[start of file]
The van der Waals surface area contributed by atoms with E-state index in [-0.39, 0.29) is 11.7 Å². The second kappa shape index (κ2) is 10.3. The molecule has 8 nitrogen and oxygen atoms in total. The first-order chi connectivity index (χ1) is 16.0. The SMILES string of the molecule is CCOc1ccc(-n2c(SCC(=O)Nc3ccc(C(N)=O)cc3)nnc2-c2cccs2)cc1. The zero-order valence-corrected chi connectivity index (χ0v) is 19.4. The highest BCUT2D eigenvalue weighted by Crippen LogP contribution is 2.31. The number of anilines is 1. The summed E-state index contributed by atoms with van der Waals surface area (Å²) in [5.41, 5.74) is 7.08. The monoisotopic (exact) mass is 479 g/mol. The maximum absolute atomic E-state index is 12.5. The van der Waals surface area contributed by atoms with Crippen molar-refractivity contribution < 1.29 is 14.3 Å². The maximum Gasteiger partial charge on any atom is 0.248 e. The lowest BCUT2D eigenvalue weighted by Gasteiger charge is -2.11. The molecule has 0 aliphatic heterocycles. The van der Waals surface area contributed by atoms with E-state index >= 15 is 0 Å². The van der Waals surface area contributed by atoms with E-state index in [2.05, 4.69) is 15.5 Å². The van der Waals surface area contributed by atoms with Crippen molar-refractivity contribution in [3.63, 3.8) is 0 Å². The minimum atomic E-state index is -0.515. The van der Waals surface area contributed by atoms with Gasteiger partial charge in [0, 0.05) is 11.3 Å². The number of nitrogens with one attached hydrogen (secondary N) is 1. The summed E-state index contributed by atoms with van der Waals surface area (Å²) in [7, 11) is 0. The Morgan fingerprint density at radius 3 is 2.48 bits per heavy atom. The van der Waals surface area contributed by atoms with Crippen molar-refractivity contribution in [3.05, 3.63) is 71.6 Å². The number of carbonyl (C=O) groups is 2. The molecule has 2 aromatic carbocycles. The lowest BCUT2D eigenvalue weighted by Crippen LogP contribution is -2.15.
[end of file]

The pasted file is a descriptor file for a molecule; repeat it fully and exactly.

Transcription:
The van der Waals surface area contributed by atoms with E-state index in [-0.39, 0.29) is 11.7 Å². The second kappa shape index (κ2) is 10.3. The molecule has 8 nitrogen and oxygen atoms in total. The first-order chi connectivity index (χ1) is 16.0. The SMILES string of the molecule is CCOc1ccc(-n2c(SCC(=O)Nc3ccc(C(N)=O)cc3)nnc2-c2cccs2)cc1. The zero-order valence-corrected chi connectivity index (χ0v) is 19.4. The highest BCUT2D eigenvalue weighted by Crippen LogP contribution is 2.31. The number of anilines is 1. The summed E-state index contributed by atoms with van der Waals surface area (Å²) in [5.41, 5.74) is 7.08. The monoisotopic (exact) mass is 479 g/mol. The maximum absolute atomic E-state index is 12.5. The van der Waals surface area contributed by atoms with Crippen molar-refractivity contribution < 1.29 is 14.3 Å². The maximum Gasteiger partial charge on any atom is 0.248 e. The lowest BCUT2D eigenvalue weighted by Gasteiger charge is -2.11. The molecule has 0 aliphatic heterocycles. The van der Waals surface area contributed by atoms with E-state index >= 15 is 0 Å². The van der Waals surface area contributed by atoms with E-state index in [2.05, 4.69) is 15.5 Å². The van der Waals surface area contributed by atoms with Crippen molar-refractivity contribution in [3.63, 3.8) is 0 Å². The minimum atomic E-state index is -0.515. The van der Waals surface area contributed by atoms with Gasteiger partial charge in [0, 0.05) is 11.3 Å². The number of nitrogens with one attached hydrogen (secondary N) is 1. The summed E-state index contributed by atoms with van der Waals surface area (Å²) in [7, 11) is 0. The Morgan fingerprint density at radius 3 is 2.48 bits per heavy atom. The van der Waals surface area contributed by atoms with Crippen molar-refractivity contribution in [3.05, 3.63) is 71.6 Å². The number of carbonyl (C=O) groups is 2. The molecule has 2 aromatic carbocycles. The lowest BCUT2D eigenvalue weighted by Crippen LogP contribution is -2.15.